The HP Compaq Presario V3000 inaugurates a new look and feel for HP's Presario line of laptops. Departing from the familiar silvery design of previous Presario models, the V3000 is dark gray (and subtly pinstriped), with a high-gloss finish that HP says is particularly scratch resistant. Looks aside, however, the Presario V3000 sticks to the same basic script as previous Presario models (including the V2000 that it will replace): you get a strong set of components and most of the features that a basic home user will want for a competitive price (it starts at $950). HP has upped the ante with the V3000's processor options, however: you can configure it with either an Intel Core Solo or Core Duo or, when it debuts, AMD's dual-core processor. If you're looking for a slightly stronger set of multimedia features for a similar price, check out the Dell Inspiron E1405, which starts at $700 (we haven't tested the E1405 yet, but we have reviewed the very similar XPS M140).
Measuring slightly more than 13 inches wide, 9.5 inches deep, and just shy of 1.5 inches thick, and weighing in at 5.5 pounds (6.3 pounds with its compact AC adapter), the thin-and-light Presario V3000 is portable enough for regular travel and is one of the more compact models in HP's portfolio. Competitive models with 14.1-inch wide-screen displays, such as the Inspiron E1405, the ThinkPad z60t, and the VAIO FJ, are roughly the same size and weight.
The Presario V3000's keyboard has relatively large keys that are comfortable enough to type on for extended periods, though the ThinkPad Z60t's keyboard, which is a bit less jammed together, remains our favorite in this class. The Presario V3000's touch pad and mouse buttons are sizable, but the glossy touch pad felt a bit slippery for our taste. That said, we appreciate the touch pad's vertical and horizontal scrolling functionality, and we approve of the Presario V3000's touch pad on/off button, which eliminates rogue cursor movement when working with an external mouse. The Altec Lansing stereo speakers, located above the keyboard, deliver audio that's moderately loud and of decent quality, though lacking on the low end; unfortunately, the sound becomes hopelessly muffled when you close the laptop lid. The Inpsiron E1405, whose speakers sit along its front edge, delivers superior audio whether its lid is open or closed. While we like the Presario V3000's new light-touch multimedia controls, which offer audible feedback similar to the iPod's clickwheel, we prefer the Inspiron E1405's more complete set of controls, which, again, are conveniently placed along the front edge for closed-lid access.
Our Presario V3000 test unit had a 14.1-inch wide-screen display with a standard 1,280x800 native resolution. Configured with HP's BrightView technology, which is just a glossy coating that overlays the display, the Presario V3000 delivered acceptable video quality; while the screen was considerably brighter than the ThinkPad Z60t's, the picture wasn't as crisp as we would have liked.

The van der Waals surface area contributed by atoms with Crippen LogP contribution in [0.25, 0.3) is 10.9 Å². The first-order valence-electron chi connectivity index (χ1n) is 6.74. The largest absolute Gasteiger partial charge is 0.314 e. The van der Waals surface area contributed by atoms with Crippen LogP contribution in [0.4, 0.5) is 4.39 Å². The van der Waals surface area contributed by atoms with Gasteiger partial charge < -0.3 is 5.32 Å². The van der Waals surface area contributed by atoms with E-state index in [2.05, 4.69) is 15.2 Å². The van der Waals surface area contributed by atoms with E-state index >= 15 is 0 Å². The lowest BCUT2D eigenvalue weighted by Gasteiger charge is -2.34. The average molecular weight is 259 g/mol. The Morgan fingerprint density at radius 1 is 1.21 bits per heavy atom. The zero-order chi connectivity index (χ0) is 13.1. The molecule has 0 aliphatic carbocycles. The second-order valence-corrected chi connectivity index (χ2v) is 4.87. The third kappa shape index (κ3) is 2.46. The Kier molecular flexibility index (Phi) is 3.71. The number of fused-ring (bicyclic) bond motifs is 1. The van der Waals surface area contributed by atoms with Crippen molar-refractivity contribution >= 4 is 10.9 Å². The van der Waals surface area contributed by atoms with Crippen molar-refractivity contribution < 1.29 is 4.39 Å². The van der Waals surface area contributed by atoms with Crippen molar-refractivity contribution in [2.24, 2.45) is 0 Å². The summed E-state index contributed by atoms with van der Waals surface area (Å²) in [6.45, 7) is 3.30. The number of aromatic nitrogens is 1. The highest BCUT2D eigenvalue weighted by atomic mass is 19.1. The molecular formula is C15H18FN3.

For the needs of a typical home user, the Presario V3000 incorporates almost all of the necessary features, ports, and connections. You get three USB 2.0 ports, one four-pin FireWire port, S-Video out, VGA out, a connector for HP's optional expansion base, an IR port for a small, optional wireless remote, and a port for the AC adapter, which glows blue when the laptop is being charged--a neat feature, but still short of the magnificence of Apple's MagSafe plug. Networking connections include 802.11a/b/g, Gigabit Ethernet, and a 56Kbps modem; there's also a handy switch that turns the wireless radio on and off to conserve battery power. Though it lacks a standard Type II PC Card slot, the Presario V3000 has an ExpressCard slot as well as a handy 5-in-1 memory card reader. For comparison, the Inspiron E1405 has a very similar set of connections, plus one additional USB 2.0 port. Our Presario V3000 test unit came with a CD-RW/DVD-ROM drive that read and burned CDs, but only read DVDs; when we laid our right hand down on the case above the optical drive, the CD that was playing buzzed noisily.
Our test unit was configured with Microsoft Windows XP Professional, but you can also opt for XP Home; with the Inspiron E1405, you can get both of those or XP Media Center Edition. With the Presario V3000, HP also throws in a decent bundle of software, including the basic productivity Microsoft Works suite; a few disc playing and burning apps; its own QuickPlay multimedia program, which can play CDs and DVDs whether or not Windows is booted; and a handful of wireless and tech support utilities.
At $999 (after a $50 rebate), our Presario V3000 test unit came with a solid set of specs for the price; essentially, you're getting a Core Duo configuration for the price of an otherwise similar Pentium M configuration from this time last year. Specs on our test system included a 1.83GHz Intel Core Duo T2400 processor, integrated Intel graphics, 512MB of DDR2 SDRAM, and a 60GB, 5,400rpm hard drive. We built a very similar Inspiron E1405 configuration for about $975 (after a $250 instant rebate). The Presario V3000 turned in a very respectable performance in CNET Labs' benchmark tests, running right with the similarly configured Core Duo laptops we've tested during the past few months; it can easily handle word processing, e-mail, and even considerably more-demanding tasks, though without a dedicated graphics card, we can't recommend it for serious gaming. It lasted just short of 4.5 hours in our battery-drain test, which is quite good for a laptop of its size and at its price point. The ThinkPad Z60t configuration we tested turned in slightly superior scores but cost about $1,200 more than the Presario V3000; we have not yet tested the Inspiron E1405.